Batman has one of the largest, most diverse and recognizable rogues gallery of all superheroes. The more famous of these include The Joker, Two-Face, Catwoman, and The Riddler.
This will be biased towards the films and animated series, but for the most part the comics have either reflected or influenced the evolution of these villians.
Since I feel the 1993 animated series portrayed these characters so well, most of the clips included are from that series.
As The Joker already has his own topic page, this will focus more on the other villians and their interpretations in different mediums.
If anyone has a funny flowchart that would be ideal for this page, just e-mail it to me (here on cracked) and i will post it if i like it.
The inconspicuously named Edward Nigma is a master at riddles and puzzles. He is a certifiable genius and often has ingenious schemes, but obsessively leaves clues and riddles that Batman always solves. Not a psychopath, and most of his crimes are non-violent.
1966 (aka "Adam West"): Spandex wearing, over-the-top giggler who left some of the most absurd riddles you will have ever seen.
1993 (aka "B: TAS"): Loses the tights, gains awesome. Sophisticated intellectual who is a mental match for Batman, and yet struggles with his own insanity. His first appearence is in the embedded video below: for my favorite riddler moment, copy and paste the following URL: http://www.youtube.com/watch?v=EahLltPdk-k
1995 (aka "Schmucker"): acts exactly like Ace Ventura, just with more spandex and crotch adjusting.
Since: Turns emo for the newer animated series "The Batman", but remains mostly loyal to his 1993 portrayal. Might actually be the most interesting and intriguing villian on the show, is voiced by Robert Englund of "Nightmare On Elm Street" fame, and is literally the ONLY character who doesn't know 8th-Degree level kung-fu (more on this later).
Harvey Dent was Gotham's district attorney and Bruce Wayne's best friend. After a criminal he was prosecuting splashes his face with acid, his previously handsome face is horribly scarred, as seen in the above picture. His personality split into two opposing halves, and became obsessed with chance, never making a decision without flipping his lucky coin. This has led him to even save Batman's life on one occasion. Two-Face is very likely the most tragic of Batman's villians, as he has many times recovered his sanity and had plastic surgery to repair his face (and somehow always get his old job back), only to revert back to insanity.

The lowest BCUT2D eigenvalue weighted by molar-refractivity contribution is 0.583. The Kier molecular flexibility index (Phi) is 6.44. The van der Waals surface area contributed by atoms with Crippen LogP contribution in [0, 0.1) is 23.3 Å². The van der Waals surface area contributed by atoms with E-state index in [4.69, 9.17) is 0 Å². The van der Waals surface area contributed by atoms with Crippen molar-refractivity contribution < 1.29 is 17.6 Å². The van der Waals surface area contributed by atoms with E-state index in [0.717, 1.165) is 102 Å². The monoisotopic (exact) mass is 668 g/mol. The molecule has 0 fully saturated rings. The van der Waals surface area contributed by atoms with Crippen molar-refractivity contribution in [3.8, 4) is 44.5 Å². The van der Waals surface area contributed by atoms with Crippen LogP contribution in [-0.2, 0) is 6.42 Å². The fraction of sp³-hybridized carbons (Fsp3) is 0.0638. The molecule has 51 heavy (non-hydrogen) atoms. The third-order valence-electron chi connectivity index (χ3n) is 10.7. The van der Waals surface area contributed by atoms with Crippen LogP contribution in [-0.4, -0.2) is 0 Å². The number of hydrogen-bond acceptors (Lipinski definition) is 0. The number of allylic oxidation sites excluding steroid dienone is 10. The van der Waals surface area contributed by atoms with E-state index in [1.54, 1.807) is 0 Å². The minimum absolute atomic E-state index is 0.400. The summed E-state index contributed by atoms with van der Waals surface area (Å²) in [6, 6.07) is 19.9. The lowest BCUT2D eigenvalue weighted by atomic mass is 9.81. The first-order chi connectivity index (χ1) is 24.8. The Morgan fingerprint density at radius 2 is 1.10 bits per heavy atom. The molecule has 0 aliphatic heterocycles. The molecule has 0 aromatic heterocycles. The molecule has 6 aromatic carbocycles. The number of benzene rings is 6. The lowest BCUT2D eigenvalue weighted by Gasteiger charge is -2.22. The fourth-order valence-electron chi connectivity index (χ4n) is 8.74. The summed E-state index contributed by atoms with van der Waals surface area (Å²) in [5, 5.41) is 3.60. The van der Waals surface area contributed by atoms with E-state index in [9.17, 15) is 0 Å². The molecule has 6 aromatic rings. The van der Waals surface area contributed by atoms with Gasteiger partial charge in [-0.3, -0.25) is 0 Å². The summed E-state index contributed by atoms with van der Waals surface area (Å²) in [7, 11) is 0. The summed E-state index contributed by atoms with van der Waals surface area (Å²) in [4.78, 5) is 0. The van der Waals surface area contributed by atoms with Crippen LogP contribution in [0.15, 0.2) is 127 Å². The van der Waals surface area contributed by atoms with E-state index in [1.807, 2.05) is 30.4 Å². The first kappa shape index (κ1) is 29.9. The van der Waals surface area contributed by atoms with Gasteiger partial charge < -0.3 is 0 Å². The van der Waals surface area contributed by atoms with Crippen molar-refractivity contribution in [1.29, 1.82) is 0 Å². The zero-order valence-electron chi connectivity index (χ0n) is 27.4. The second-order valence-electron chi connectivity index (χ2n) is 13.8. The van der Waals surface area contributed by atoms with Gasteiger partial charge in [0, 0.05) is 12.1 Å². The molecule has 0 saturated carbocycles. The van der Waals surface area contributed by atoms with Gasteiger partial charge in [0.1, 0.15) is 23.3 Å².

Pre-1993: See above
1993: Originally thought to be too gruesome to put on TV, "B: TAS" decided to kick conventions in the balls and put him on anyway. On the show, he is simultaneously Bruce's friend and Batman's enemy and one of its more intruiging recurring villians.
1995: The incredibly miscast Tommy Lee jones prances around like a retard.
2008: The incredibly well cast Aaron Eckhart portrays a very dark and menacing Harvey Dent, and gives a performance comparable to Heath Ledger's.
The short, rotund Oswald Copperpot (having the above moniker) is one of Gotham's most powerful crime lords, and specializes in bird-related capers. Well known for his advanced umbrella arsenal, which function as guns, helicopters, buzzsaws, and even as actual umbrellas. He is taken seriously for one reason only (see Post-1993).
1966: Francis Burgess Meredith's Penguin abounds in over-the-top penguin and umbrella related schemes. Coughs like a Penguin (I assume), and almost every interpretation of the character has imitated this one.
1992: Tim Burton turns the Penguin (Danny Devito, beacuse Depp wasn't available) into a sewer-dwelling circus freak with actual bird-like deformities and an umbrella switch-blade. To everyone's surprise, this actually works, and Devito gives a solid performance as a villian that both disgusts us and gains our pity.
1993: The Penguin retains the unpredictable, psychotic nature of Devito's Penguin and the sophisticated nature of Meredith's Penguin, becoming a mixture comparable to Peanut Butter and Chocolate.
Post-1993: In "The Batman", The Penguin talks like the Meredith Penguin, has the umbrella switch-blade and physical deformities of the Devito one, but has one major difference- he will SOUL PUNCH YOU WITH HIS KUNG-FU. I swear I am not kidding. If for no other reason, find an episode of that show and watch it.